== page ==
The Earth's Moon
- Unlike most planets and their satellites, the Earth and Moon
are similar in size.
- Due to tides raised on the Moon by the Earth's gravity, the
Moon's spin has been slowed to the point that it always keeps
the same hemisphere pointed toward the Earth.
- This process, called ``tidal locking'', has happened to almost
every satellite in the solar system.
- The Earth's spin is also slowing down as a result of
the Moon's tides. The day is getting longer.
- The Lunar ``near-side'' shows two distinct types of terrain.
- Heavily cratered highlands ("old'' surface -- typically 4.2 billion years old)
- Smooth ``maria'' ("young'' surface -- typically 3.5
billion years old)
- The maria are huge impact craters (basins) that subsequently filled with lava.
- The Moon began hot and largely molten. As it cooled it was able to form a thin and fragile crust.
- Before the maria-forming impacts this original lunar crust was
heavily cratered due to the infall of debris from last stages of the formation of the planets.
- The maria-forming impacts themselves obliterated the old craters and created
"basins" - depressions in the lunar surface.
- The impacts fractured the crust which, sometime later,
permitted lava to reach the surface.
- The lava flows erased any craters which subsequently formed
in the basins.
- The lava flows were very dark, resembling basalt lava flows on Earth, thus the darker appearance
of the maria (although this material has been pulverized to rubble and dust -- see below).
- New craters began to accumulate on the newly smoothed surface.
- The highlands represent the oldest surviving crust on the Moon.
- These regions have been accumulating craters since nearly
the time of the formation of the Solar System.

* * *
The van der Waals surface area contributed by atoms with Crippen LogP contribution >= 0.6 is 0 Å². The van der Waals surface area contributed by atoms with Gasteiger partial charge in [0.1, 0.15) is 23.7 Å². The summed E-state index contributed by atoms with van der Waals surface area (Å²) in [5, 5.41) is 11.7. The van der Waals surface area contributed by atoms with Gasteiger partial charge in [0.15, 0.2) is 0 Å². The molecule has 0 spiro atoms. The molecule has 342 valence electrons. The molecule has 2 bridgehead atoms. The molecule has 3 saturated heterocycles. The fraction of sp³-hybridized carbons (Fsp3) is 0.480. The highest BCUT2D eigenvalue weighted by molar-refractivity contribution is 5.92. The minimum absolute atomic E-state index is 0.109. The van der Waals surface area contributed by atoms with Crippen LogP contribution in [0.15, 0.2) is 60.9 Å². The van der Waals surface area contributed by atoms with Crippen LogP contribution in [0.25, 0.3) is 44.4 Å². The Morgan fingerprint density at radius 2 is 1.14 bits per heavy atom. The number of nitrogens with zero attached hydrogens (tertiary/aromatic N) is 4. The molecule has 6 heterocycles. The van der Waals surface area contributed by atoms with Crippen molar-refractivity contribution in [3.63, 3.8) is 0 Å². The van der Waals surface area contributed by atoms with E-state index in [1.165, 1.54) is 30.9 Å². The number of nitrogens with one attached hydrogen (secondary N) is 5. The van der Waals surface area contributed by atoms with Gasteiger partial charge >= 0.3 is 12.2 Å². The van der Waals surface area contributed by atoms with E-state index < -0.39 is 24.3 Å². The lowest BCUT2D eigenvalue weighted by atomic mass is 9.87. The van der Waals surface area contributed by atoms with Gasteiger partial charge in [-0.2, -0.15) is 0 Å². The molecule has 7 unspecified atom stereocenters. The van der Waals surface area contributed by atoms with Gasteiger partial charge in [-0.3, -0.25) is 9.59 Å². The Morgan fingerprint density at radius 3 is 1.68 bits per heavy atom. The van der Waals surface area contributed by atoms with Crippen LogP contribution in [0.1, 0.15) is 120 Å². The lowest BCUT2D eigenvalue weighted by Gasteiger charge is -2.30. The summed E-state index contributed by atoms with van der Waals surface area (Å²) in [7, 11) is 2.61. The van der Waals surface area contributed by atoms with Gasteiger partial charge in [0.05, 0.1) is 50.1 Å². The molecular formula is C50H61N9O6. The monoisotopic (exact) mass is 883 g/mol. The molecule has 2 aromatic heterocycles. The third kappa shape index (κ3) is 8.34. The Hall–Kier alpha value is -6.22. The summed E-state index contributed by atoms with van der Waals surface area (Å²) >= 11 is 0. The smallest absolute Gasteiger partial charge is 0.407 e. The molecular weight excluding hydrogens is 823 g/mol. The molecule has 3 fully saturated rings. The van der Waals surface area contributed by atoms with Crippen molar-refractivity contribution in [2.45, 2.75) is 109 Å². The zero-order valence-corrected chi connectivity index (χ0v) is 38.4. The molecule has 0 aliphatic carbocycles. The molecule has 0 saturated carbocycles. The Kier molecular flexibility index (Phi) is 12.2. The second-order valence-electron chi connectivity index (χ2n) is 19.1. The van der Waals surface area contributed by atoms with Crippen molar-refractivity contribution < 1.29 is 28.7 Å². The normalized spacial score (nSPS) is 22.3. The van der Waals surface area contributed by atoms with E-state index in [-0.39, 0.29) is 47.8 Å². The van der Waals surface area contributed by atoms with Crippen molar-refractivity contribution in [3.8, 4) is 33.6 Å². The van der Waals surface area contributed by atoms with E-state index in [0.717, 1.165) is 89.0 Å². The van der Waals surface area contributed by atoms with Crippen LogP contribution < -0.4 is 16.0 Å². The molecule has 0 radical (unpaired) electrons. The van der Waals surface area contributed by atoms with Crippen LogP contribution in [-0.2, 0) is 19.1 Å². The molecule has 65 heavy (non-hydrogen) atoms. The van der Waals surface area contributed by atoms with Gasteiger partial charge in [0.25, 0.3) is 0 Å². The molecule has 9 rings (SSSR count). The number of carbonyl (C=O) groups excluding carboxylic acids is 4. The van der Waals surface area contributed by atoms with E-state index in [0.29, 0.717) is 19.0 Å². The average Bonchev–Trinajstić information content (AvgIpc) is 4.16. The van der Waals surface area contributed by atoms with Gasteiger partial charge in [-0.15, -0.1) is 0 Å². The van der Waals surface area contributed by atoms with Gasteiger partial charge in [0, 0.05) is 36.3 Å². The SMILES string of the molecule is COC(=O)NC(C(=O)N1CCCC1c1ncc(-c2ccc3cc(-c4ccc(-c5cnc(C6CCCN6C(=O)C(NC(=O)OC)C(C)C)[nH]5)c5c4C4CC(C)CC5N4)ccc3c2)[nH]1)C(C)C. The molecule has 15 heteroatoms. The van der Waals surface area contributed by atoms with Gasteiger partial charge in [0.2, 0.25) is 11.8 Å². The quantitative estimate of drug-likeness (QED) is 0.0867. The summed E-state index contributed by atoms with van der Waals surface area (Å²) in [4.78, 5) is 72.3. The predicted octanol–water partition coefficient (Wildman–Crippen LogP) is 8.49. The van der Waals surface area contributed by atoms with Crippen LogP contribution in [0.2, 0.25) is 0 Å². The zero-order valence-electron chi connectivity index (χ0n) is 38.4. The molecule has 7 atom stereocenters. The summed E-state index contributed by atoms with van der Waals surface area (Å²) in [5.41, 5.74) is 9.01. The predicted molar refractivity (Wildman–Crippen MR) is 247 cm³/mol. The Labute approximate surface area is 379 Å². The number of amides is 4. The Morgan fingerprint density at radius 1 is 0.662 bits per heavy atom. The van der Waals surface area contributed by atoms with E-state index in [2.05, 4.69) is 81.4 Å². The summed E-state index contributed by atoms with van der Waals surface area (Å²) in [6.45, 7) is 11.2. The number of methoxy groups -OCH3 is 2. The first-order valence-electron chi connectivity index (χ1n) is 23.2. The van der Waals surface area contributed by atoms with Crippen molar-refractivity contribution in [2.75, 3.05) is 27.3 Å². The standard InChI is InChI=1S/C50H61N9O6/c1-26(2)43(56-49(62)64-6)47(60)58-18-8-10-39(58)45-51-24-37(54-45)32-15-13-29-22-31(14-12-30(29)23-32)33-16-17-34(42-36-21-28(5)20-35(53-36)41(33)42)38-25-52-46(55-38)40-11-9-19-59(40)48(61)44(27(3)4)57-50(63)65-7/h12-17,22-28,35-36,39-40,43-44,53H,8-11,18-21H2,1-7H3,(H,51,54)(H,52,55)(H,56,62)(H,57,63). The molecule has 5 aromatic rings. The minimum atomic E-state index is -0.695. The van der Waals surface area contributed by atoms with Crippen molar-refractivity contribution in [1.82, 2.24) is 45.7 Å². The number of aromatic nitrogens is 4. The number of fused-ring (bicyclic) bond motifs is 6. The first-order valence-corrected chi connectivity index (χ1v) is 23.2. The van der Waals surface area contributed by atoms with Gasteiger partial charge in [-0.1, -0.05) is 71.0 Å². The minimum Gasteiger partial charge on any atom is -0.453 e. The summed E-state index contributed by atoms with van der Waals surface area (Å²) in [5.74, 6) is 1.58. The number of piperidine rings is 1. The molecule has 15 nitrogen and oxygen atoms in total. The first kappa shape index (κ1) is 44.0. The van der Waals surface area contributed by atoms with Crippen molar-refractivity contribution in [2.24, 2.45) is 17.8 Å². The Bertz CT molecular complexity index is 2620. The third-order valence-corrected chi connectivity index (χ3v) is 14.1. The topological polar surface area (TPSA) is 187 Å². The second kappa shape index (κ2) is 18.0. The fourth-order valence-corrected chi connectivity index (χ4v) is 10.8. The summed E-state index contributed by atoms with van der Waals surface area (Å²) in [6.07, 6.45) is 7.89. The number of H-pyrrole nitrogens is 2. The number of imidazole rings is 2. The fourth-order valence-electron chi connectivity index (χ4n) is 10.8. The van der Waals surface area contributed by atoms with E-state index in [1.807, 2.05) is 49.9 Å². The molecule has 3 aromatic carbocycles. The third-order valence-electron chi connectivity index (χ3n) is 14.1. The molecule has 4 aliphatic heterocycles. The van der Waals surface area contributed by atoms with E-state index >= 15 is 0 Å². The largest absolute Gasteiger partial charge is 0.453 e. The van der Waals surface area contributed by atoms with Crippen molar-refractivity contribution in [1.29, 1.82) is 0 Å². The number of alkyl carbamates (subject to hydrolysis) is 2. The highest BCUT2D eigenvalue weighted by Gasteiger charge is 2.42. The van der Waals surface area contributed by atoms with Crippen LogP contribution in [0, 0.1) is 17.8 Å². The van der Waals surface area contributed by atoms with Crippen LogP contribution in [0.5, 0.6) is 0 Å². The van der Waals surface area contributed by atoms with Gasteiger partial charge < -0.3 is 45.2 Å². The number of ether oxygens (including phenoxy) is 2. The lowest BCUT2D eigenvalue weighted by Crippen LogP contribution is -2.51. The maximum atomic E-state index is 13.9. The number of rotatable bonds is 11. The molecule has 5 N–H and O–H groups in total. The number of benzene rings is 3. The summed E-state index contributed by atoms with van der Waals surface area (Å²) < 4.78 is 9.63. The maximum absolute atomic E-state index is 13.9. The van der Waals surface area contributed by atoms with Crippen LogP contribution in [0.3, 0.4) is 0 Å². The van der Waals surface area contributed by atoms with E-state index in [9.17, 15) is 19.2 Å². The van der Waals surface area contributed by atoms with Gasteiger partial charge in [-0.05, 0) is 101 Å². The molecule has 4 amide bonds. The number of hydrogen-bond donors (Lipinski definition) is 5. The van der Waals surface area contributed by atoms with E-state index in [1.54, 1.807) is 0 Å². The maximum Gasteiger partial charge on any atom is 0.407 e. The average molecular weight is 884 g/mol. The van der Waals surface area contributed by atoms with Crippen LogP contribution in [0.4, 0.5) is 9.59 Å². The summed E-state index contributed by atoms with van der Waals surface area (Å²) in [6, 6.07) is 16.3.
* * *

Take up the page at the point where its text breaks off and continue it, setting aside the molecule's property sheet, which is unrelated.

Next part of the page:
- The highlands (4.2 billion years old) are substantially more
heavily cratered than the maria (3.5 billion years old) because
the rate of cratering tapered off rapidly following
the formation of the Solar System.
- The early period of intense cratering perserved in
the highlands is called the "heavy bombardment."
- The Lunar ``far-side'' only has highland type terrain. There are
few maria-like features.
- The lunar crust is thicker on the far-side than on the near side
for unknown reasons.
- Overall, the Moon's surface and topography has largely been shaped
by impacts and subsequent lava flows.
- Even the Moon's "mountains" are either surviving highland terrain or rubble piles from the giant impacts which shaped the basins.
- The Moon's surface is covered with rubble and fine dust from the ongoing impacts.
- This fractured surface is called a "regolith"
- Many Moon rocks are "breccias" -- agglomerations of regolith debris fused by subsequent impacts.
- A dozen humans have walked on the Moon during the Apollo program, returning hundreds of kilograms of lunar samples from
six landing sites.
- The availability of these samples transformed lunar scientific understanding.
Of the other terrestrial planets...
- the Moon enjoyed about 1 billion years of geologic activity (i.e. molten rock could reach and modify the surface)
- during that period impacts and lava flows shaped the Moon's surface into the configuration we see today
- since that time (infrequent) impacts have made minor modification to the Lunar surface.
- the Moon's appearance has not changed significantly in the last 3.5 billion years.
- The Moon had a brief period of geologic/volcanic activity because
it is small and cooled quickly
in comparison to, say, the Earth and Venus.
- Despite being small, and thus geologically dead for the last 3.5 billion years, the Moon still had an interesting geologic
history compared with some other Solar System bodies.
- The Earth and Venus are large and still retain hot interiors today.
- Mercury, not much bigger than the Moon, is geologically long dead.
- The case for Mars is more questionable.
Revised October 25, 2006